A helping hand: Ricoh NZ

The children of today are the leaders and future-shapers of tomorrow and giving those in need a helping hand often makes a big difference. One organisation playing a vital role in this area is Christchurch Big Brothers Big Sisters (BBBS).


Jacqueline Campbell, philanthropy manager for the group, explains that like most charitable organisations BBBS is reliant on donations and volunteers.

Both are important, she says, to help youngsters in need of extra support achieve their goals later in life.

“Growing up I was lucky to have a very supportive family and extended whanau, and that has helped to get me to where I am today,” she says.

“Many of the children at BBBS don’t have that level of support and that’s where we come in.”

Currently BBBS has a lot of children in Christchurch waiting for mentors. “We are looking for everyday people to be friends with these youngsters and guide them in life. Professional people, semi-retired people, retirees, all sorts.”

Jacqueline says the need is for both female and male mentors. “Someone who has at least an hour a week to have some fun with a young person.”

Mentors are carefully vetted and then matched with children and young people. “We want to get to know our mentors really well, so careful and appropriate matching is done,” explains Jacqueline. “This involves interviews, reference checks, police checks, and more to ensure mentors are suitable and that they do have the time to put into helping out.”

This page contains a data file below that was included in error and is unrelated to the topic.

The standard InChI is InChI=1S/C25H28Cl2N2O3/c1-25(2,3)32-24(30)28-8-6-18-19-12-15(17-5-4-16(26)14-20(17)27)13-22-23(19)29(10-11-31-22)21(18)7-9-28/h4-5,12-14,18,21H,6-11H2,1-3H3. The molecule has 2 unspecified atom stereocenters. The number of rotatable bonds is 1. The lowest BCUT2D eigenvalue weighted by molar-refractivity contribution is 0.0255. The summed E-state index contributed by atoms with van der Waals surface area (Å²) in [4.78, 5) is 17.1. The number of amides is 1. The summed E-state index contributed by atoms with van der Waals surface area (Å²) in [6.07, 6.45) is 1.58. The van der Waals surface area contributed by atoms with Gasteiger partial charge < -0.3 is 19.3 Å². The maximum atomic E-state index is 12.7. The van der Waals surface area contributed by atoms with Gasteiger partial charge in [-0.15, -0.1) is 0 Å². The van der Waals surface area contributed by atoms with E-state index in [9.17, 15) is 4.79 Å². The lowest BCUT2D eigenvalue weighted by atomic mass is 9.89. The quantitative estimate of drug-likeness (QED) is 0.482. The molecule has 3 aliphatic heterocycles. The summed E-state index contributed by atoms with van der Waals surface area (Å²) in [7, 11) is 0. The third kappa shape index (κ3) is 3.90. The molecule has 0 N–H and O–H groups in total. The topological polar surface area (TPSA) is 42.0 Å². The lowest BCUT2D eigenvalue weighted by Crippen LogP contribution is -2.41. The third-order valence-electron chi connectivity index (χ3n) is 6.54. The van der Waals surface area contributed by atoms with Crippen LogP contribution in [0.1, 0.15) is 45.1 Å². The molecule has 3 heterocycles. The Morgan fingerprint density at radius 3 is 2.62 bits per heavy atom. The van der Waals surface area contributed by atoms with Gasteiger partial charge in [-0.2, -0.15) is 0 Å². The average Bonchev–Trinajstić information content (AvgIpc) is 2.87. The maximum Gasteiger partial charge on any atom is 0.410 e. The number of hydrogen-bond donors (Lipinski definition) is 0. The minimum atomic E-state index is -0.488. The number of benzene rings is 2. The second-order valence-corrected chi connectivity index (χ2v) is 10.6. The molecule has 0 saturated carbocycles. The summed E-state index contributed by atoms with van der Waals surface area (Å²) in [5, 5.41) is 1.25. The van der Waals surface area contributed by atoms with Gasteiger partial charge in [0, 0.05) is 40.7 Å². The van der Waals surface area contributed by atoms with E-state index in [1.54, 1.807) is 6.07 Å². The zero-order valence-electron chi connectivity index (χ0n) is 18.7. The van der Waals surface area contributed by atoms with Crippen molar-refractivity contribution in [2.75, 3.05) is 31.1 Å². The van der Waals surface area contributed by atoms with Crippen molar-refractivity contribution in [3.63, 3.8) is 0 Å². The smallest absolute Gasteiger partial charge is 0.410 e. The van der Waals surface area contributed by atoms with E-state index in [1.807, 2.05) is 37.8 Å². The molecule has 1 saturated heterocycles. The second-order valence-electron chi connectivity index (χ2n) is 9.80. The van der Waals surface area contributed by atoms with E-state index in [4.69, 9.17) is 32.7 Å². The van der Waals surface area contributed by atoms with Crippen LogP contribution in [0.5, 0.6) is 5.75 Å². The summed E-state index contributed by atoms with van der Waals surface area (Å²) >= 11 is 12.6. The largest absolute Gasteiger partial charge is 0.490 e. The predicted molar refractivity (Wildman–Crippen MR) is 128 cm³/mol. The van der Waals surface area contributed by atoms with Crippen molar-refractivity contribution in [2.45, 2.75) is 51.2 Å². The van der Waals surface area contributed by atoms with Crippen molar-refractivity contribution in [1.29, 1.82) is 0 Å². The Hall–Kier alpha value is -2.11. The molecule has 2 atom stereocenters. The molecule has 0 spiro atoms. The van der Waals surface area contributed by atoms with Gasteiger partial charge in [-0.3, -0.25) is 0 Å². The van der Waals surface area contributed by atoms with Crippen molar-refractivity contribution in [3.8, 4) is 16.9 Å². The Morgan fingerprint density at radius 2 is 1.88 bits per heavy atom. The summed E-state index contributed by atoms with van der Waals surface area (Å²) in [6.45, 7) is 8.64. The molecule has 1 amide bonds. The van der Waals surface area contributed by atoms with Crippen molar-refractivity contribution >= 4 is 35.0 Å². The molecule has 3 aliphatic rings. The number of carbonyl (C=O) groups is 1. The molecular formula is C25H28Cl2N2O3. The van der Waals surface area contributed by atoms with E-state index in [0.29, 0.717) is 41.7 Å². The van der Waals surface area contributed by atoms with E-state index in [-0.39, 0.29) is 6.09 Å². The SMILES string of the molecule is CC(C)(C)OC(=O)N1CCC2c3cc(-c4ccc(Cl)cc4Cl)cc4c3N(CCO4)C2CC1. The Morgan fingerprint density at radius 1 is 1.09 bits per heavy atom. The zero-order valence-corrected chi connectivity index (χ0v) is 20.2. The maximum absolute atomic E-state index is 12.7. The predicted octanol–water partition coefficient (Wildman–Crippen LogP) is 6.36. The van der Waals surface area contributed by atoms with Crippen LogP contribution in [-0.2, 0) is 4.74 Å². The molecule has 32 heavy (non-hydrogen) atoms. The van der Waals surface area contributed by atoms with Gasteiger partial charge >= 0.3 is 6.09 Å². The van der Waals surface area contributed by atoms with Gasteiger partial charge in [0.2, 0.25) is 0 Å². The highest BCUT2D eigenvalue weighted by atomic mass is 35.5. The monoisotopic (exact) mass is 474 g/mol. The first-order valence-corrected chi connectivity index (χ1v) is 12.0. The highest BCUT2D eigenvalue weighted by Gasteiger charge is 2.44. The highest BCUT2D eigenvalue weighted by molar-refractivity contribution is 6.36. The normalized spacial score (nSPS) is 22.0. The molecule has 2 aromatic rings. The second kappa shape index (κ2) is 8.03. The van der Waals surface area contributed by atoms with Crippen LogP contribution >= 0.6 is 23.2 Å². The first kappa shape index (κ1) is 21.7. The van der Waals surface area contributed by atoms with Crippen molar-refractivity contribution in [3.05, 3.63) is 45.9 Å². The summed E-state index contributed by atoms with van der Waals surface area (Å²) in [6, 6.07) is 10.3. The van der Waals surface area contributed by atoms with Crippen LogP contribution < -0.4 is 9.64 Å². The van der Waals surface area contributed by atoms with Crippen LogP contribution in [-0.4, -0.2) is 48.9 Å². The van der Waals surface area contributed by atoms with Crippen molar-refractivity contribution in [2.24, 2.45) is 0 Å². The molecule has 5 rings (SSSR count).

Mentors are initially sought for children aged from six to 12 years, although BBBS supports the matches it makes up until age 18.

“Research says that having an extra role model at that age (six to 12) makes a big difference,” says Jacqueline. “We initially ask for a 12-month commitment, although the average mentor in Christchurch stays for 4.3 years.

“The difference you can make with one hour, once a week can impact a lifetime.”

Playing sports, hanging out, walks, playing board games, bike rides, crafts and more; how the time is spent is up to the mentor.

“Mentoring sessions are a fun, relaxed time when young people and their mentors hang out and build a friendship. It is all about spending one-to-one time together doing things both the big and little enjoy from one to three hours once a week.”

To learn more about how you can help, visit the website.


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